In 2009, THINKstrategies launched the Best of SaaS Showplace (BoSS) Award program to recognize SaaS companies who are offering solutions which deliver measurable business benefits for their customers. Since the BoSS Award program was launched, there have been over sixty (60) award winners ranging from well-known brand-name companies to little known niche players. This report is a compilation of the BoSS Award winners. It clearly illustrates the tangible benefits which today’s SaaS solutions are delivering to organizations of all sizes across nearly every industry. These stories also demonstrate why the SaaS market is growing rapidly and fundamentally changing the nature of the software industry.
Go to http://www.saas-showplace.com/bestofshowplaceawards.html to learn more about the BoSS Awards program, apply for an Award, or read about the latest Award winners.
The convergence of a series of major macro-market trends has sparked the emergence of a new generation of powerful and cost-effective, web-based solutions which are quickly becoming viable alternatives to traditional, on-premise software and systems, such as Software-as-a-Service (SaaS) and Cloud Computing. Yet, despite the growing examples of organizations gaining tangible and measurable business benefits from SaaS solutions, many corporate decision-makers are apprehensive about adopting these cloud-based services because of concerns regarding data privacy. They are particularly concerned about using services delivered by U.S.-based providers because of the ominous language contained in the Uniting and Strengthening America by Providing Appropriate Tools Required to Intercept and Obstruct Terrorism Act, commonly referred to as the U.S.A. Patriot Act. THINKstrategies believes these risks have been overly exaggerated and raise unfair questions about doing business with U.S.-based companies. Ironically, companies who avoid contracting with leading U.S. SaaS providers may be at greater risk of data privacy breaches by continuing to rely on traditional, on-premise software applications and locally hosted servers. This whitepaper examines the myths and realities of SaaS/Cloud Computing, the U.S.A. Patriot Act, and data privacy, with a focus on the CRM arena. It also recommends reasonable approaches to overcome common corporate concerns so businesses can fully capitalize on the potential benefits of SaaS/Cloud Computing.
Cloud Computing can add enormous value to existing enterprise IT assets - but only if the cloud is recognized as an opportunity for strategic integration, and not for mere migration of existing IT functions and models to someone else's data center. Peter Coffee and THINKstrategies' Jeff Kaplan discuss the business process goals, and the service management considerations, that should drive a cloud integration initiative.
The trend toward cloud computing is growing, but not all cloud players are benefiting equally. Some of the early trailblazers have already disappeared, having failed to attract the investments needed to stay alive, or having been gobbled up as larger competitors lumbered onto the playing field. Best-of-breed innovators are going to have to be nimble and quick to survive.
Cloud Computing offers clear advantages in terms of cost efficiency. So why are some companies still reluctant to move their IT operations skyward? There are several important reasons, but they all come back to the same thing: Many companies aren't ready to expose their business critical data and processes to the risks inherent in a shared environment. Private clouds could be the answer.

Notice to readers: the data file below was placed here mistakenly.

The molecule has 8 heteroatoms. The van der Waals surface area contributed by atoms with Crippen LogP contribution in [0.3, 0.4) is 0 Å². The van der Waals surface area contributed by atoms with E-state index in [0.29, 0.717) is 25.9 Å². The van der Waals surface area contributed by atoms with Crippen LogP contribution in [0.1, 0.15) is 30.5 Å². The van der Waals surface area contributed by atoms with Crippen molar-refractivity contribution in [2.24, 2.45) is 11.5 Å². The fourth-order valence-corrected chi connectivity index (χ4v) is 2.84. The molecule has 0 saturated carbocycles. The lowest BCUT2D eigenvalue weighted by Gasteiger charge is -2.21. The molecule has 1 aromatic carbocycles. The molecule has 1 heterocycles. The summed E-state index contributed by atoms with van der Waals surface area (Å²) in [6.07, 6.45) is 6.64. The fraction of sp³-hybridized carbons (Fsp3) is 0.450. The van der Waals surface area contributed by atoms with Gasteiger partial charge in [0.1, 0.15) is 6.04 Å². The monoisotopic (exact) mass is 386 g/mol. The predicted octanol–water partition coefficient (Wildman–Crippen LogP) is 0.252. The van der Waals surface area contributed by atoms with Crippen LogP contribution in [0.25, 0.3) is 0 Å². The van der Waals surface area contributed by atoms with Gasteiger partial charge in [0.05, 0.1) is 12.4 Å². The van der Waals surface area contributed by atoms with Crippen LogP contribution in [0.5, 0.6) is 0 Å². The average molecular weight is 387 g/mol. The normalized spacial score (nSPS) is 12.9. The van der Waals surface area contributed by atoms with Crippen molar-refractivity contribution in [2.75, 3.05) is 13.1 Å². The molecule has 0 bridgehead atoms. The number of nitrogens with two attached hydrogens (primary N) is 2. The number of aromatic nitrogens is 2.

One of the first questions IT and business executives ask when they are considering Software-as-a-Service (SaaS) soluting is, "Is it secure?" The Question usually has multiple meanings. IT and business executives want to ensure the privacy of their corporate data is protected. They also want to be sure they can regain control of their data if they are unhappy with their SaaS solution, or their SaaS vendor goes out of business or their services are seriously disrupted.
The real significance of the SaaS movement is that it changes the vendor-customer relationship. SaaS shifts the responsibility of successfully deploying and maintaining software applications from the customer to the vendor. This moves the burden to the vendor to ensure the success of the application.
From sharing services in data centers to cut costs, to accessing services in the cloud to cut them even more, IT departments seem to have come full circle. Now, some companies want to eliminate the sharing altogether and create private clouds under their own corporate roofs.
The success of Software-as-a-Service (SaaS) has inspired a new generation of Platform-as-a-Service (PaaS) players to emerge, seeking to gain a higher ground in a rapidly evolving "cloud computing" environment. In the PaaS market there are five P's which will determine the survival and success of suppliers, and their customers.
The role of the channel will certainly change the face of the rapidly evolving on-demand services market. However, there's still room for channel outfits to operate. User organizations of all sizes still need help with a myriad of decisions, such as evaluating and selecting the rapidly expanding array of SaaS providers and cloud computing vendors.
Despite a growing track record of success, Software-as-a-Service is still misunderstood by a surprising number of IT and business decision makers. It's time to put to rest some misconceptions about SaaS. Let's bust the five most common myths.
Despite growing evidence that Software-as-a-Service (SaaS) solutions can produce meaningful cost-savings and provide important new functionality, there are still IT/business decision-makers and industry observers who are unconvinced that these benefits are for real.
THINKstrategies' Managing Director, Jeff Kaplan, discusses SaaS trends and the implications on IT professionals, corporate end-users and executives, and major players in the market in these Converging on Microsoft podcasts hosted by Mitchell Ashley.